Have you heard about this?
Advocates of breastfeeding in the Philippines will lead 20 other countries in the first-ever global synchronized breastfeeding event next week. Their goal is to promote breastfeeding as still being best for babies.
Organizers of Nurturers of the Earth said the Synchronized Breastfeeding Worldwide event will gather mothers from 21 nations across the globe. On Aug. 8 at 10 a.m. in their respective time zones, mothers will breastfeed their babies.
Mothers from countries such as Argentina, Australia, Bangladesh, Cameroon, Canada, Colombia, Cyprus, Dominican Republic, Greece, Hong Kong, India, Ireland, Japan, Malaysia, New Zealand, Singapore, the United States, Uganda, the United Kingdom, and Ukraine were expected to participate in the event.
So all we have to do to participate is breastfeed our child at 10 a.m. (our local time) on Aug. 8, right? Anybody game? I hope to do it. We have tentative plans to go to my midwife’s social that morning and we may be in the car at 10 a.m., but I will try to sneak in some nursing before we hit the road. There’s always time for a little mama’s milk. 🙂
More info about the synchronized breastfeeding event can be found here.
I feel that something like this that draws positive attention to breastfeeding is especially important to support in light of information like this article from the Associated Press saying that more moms in the U.S.A. are breastfeeding, but they are quitting way too soon.
Nearly three-quarters of new mothers in the United States are breast-feeding their babies, but they are quitting too soon and resorting to infant f*rmula too often, federal health officials said Thursday.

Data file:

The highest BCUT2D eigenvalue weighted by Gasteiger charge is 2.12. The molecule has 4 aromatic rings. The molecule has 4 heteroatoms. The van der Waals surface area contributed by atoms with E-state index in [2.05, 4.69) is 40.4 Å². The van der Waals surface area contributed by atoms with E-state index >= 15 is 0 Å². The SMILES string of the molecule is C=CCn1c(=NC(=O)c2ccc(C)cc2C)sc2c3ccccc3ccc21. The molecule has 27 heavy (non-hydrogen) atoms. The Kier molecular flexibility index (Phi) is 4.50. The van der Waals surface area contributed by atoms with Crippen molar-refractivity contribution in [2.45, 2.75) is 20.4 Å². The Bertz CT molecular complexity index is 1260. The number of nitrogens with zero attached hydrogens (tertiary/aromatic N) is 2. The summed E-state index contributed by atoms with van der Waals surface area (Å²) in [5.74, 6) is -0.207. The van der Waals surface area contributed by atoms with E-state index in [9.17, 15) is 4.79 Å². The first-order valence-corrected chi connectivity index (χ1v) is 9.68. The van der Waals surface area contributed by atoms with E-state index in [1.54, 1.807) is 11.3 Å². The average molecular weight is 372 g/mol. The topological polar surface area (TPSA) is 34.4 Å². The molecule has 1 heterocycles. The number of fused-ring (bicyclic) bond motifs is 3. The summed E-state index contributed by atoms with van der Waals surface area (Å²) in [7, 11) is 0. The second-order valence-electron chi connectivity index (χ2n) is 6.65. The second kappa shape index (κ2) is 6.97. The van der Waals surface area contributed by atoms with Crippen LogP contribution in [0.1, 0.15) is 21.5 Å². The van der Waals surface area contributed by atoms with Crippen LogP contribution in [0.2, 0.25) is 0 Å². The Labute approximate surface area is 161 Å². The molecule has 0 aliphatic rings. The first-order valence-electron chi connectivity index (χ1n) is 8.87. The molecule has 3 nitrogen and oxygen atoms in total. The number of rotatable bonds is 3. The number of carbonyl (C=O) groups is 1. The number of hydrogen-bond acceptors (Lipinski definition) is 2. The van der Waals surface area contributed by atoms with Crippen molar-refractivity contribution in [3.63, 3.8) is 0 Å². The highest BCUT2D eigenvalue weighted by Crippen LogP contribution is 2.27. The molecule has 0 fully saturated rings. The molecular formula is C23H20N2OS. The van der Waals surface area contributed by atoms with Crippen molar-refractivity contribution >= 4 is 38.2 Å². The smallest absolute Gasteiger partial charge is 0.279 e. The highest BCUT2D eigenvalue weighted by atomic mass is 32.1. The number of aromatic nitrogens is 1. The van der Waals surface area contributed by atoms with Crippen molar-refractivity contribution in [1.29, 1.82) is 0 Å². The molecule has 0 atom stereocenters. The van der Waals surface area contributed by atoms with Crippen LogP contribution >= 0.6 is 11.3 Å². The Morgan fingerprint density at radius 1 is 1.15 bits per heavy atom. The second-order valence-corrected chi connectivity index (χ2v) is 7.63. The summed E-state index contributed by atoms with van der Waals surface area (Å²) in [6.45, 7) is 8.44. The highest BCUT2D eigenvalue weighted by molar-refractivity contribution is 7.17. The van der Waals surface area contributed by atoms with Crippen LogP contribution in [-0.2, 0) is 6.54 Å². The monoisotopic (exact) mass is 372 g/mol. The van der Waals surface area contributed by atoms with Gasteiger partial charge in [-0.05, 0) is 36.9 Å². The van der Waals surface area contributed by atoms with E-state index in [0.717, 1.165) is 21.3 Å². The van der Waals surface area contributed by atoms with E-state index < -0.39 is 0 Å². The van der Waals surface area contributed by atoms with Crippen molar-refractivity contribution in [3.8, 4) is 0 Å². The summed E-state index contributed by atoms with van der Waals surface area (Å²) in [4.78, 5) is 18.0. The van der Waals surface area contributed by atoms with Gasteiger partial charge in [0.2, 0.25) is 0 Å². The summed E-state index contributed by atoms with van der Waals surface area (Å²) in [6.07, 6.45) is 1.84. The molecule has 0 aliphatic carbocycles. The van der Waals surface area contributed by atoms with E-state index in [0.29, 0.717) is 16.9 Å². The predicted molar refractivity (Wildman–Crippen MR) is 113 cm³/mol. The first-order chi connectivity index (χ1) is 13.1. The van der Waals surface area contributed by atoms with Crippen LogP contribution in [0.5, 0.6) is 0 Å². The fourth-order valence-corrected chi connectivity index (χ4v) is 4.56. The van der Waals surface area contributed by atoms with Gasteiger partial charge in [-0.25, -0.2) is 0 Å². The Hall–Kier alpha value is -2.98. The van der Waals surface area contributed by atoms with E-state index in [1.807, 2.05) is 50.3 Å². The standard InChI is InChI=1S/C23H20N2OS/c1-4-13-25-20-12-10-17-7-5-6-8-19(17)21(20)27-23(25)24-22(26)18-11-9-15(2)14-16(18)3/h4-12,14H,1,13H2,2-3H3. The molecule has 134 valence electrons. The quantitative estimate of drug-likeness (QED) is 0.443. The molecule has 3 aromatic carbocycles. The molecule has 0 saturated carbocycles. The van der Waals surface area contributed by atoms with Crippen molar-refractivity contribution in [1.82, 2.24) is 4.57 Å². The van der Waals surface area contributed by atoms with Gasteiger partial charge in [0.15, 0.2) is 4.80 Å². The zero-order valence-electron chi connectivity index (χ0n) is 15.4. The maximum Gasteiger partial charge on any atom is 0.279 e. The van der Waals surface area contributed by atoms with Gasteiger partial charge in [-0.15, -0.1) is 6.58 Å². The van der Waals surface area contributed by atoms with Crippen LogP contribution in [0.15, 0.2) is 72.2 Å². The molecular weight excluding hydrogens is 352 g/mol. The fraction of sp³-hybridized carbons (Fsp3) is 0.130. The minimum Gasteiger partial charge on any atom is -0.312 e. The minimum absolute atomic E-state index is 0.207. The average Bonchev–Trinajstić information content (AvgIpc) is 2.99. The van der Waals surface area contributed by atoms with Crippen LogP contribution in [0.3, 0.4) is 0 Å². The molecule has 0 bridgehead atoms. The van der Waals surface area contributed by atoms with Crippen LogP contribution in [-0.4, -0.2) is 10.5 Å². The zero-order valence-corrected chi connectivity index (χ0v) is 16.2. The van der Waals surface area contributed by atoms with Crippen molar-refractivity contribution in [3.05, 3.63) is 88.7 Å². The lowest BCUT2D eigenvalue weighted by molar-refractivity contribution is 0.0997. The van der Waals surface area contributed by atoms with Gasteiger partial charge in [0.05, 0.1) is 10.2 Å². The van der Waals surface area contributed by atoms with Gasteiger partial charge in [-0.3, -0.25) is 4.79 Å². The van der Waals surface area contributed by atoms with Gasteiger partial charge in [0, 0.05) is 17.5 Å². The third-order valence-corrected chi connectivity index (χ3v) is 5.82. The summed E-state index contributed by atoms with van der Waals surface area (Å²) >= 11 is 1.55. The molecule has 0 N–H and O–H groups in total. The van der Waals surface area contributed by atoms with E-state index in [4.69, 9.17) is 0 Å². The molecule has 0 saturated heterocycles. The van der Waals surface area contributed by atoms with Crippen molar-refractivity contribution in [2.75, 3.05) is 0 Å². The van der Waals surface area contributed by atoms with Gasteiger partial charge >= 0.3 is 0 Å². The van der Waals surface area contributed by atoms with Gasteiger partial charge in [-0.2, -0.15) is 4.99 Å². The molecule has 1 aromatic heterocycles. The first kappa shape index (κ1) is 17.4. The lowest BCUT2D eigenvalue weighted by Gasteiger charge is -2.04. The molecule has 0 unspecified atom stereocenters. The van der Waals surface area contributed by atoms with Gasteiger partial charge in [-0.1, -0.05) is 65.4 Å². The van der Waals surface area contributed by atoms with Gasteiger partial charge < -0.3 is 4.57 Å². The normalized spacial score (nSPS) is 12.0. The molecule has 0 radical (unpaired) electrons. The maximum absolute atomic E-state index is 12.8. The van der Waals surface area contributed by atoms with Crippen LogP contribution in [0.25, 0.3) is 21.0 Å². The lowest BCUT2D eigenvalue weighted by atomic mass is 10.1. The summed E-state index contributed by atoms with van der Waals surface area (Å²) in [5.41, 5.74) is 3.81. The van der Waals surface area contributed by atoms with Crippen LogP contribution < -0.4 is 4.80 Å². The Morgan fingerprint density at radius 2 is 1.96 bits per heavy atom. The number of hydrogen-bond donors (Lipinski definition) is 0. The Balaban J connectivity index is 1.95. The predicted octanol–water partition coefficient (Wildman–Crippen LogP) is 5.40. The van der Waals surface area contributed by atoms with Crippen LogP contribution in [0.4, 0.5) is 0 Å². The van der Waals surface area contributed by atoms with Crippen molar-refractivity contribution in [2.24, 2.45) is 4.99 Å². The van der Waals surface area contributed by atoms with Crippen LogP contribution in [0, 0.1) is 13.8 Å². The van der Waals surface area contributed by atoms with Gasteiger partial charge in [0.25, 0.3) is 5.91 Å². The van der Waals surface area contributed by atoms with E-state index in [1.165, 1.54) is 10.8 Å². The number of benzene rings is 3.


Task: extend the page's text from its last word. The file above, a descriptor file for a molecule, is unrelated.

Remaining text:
A government survey found that only about 30 percent of new moms are feeding their babies breast milk alone three months after birth. At six months, only 11 percent are breast-feeding exclusively.
F*rmula isn’t as good at protecting babies against diseases, eczema and childhood obesity. Ideally, nearly all mothers should breast-feed their babies for six months or more, said David Paige, a Johns Hopkins University reproductive health expert.
Only 11 percent exclusively breast-feeding at 6 months? Ouch. Those numbers are awfully low. 🙁
The government announced goals for 2010: getting 60 percent of women to breast-feed exclusively for the first three months and 25 percent through six months.
Let’s hope that continued breastfeeding education and more support for breastfeeding moms, including working moms, will help the U.S. achieve and surpass that goal.
F*rmula was typed without the “o” above to protect my blog from f*rmula ads.